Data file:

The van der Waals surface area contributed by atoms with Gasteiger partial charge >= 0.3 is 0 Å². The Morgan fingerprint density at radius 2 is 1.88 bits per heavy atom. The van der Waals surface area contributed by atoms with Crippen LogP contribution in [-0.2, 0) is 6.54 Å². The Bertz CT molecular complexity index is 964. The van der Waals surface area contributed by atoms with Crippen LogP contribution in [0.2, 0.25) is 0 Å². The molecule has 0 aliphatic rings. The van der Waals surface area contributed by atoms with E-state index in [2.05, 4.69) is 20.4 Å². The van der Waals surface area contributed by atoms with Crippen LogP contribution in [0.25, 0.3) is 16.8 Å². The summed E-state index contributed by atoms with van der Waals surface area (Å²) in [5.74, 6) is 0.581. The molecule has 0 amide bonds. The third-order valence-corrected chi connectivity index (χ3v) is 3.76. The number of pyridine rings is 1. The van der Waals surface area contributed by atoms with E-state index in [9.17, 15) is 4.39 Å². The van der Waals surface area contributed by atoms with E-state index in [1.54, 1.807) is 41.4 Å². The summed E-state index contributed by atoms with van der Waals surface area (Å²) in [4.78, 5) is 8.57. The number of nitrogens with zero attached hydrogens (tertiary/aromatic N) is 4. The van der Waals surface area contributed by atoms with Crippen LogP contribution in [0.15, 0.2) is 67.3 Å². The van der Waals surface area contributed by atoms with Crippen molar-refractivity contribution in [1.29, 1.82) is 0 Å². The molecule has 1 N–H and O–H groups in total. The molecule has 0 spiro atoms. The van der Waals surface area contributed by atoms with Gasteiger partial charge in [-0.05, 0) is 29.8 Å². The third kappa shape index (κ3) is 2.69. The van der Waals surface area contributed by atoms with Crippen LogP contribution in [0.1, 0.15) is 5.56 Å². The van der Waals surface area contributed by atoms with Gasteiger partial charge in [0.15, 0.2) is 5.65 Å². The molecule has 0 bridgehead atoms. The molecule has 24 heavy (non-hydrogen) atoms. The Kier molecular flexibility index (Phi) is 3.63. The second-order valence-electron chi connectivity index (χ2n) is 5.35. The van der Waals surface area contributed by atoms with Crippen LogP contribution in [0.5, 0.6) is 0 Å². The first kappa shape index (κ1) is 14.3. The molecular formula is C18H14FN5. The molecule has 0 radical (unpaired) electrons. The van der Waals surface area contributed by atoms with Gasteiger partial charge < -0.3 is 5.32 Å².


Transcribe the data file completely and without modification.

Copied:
The van der Waals surface area contributed by atoms with Gasteiger partial charge >= 0.3 is 0 Å². The Morgan fingerprint density at radius 2 is 1.88 bits per heavy atom. The van der Waals surface area contributed by atoms with Crippen LogP contribution in [-0.2, 0) is 6.54 Å². The Bertz CT molecular complexity index is 964. The van der Waals surface area contributed by atoms with Crippen LogP contribution in [0.2, 0.25) is 0 Å². The molecule has 0 aliphatic rings. The van der Waals surface area contributed by atoms with E-state index in [2.05, 4.69) is 20.4 Å². The van der Waals surface area contributed by atoms with Crippen LogP contribution in [0.25, 0.3) is 16.8 Å². The summed E-state index contributed by atoms with van der Waals surface area (Å²) in [5.74, 6) is 0.581. The molecule has 0 amide bonds. The third-order valence-corrected chi connectivity index (χ3v) is 3.76. The number of pyridine rings is 1. The van der Waals surface area contributed by atoms with E-state index in [9.17, 15) is 4.39 Å². The van der Waals surface area contributed by atoms with E-state index in [1.54, 1.807) is 41.4 Å². The summed E-state index contributed by atoms with van der Waals surface area (Å²) in [4.78, 5) is 8.57. The number of nitrogens with zero attached hydrogens (tertiary/aromatic N) is 4. The van der Waals surface area contributed by atoms with Crippen LogP contribution in [0.15, 0.2) is 67.3 Å². The van der Waals surface area contributed by atoms with Crippen molar-refractivity contribution in [1.29, 1.82) is 0 Å². The molecule has 1 N–H and O–H groups in total. The molecule has 0 spiro atoms. The van der Waals surface area contributed by atoms with Gasteiger partial charge in [-0.05, 0) is 29.8 Å². The third kappa shape index (κ3) is 2.69. The van der Waals surface area contributed by atoms with Crippen LogP contribution in [0.1, 0.15) is 5.56 Å². The van der Waals surface area contributed by atoms with Gasteiger partial charge in [0.15, 0.2) is 5.65 Å². The molecule has 0 bridgehead atoms. The molecule has 24 heavy (non-hydrogen) atoms. The Kier molecular flexibility index (Phi) is 3.63. The second-order valence-electron chi connectivity index (χ2n) is 5.35. The van der Waals surface area contributed by atoms with Crippen LogP contribution in [0.5, 0.6) is 0 Å². The first kappa shape index (κ1) is 14.3. The molecular formula is C18H14FN5. The molecule has 0 radical (unpaired) electrons. The van der Waals surface area contributed by atoms with Gasteiger partial charge < -0.3 is 5.32 Å².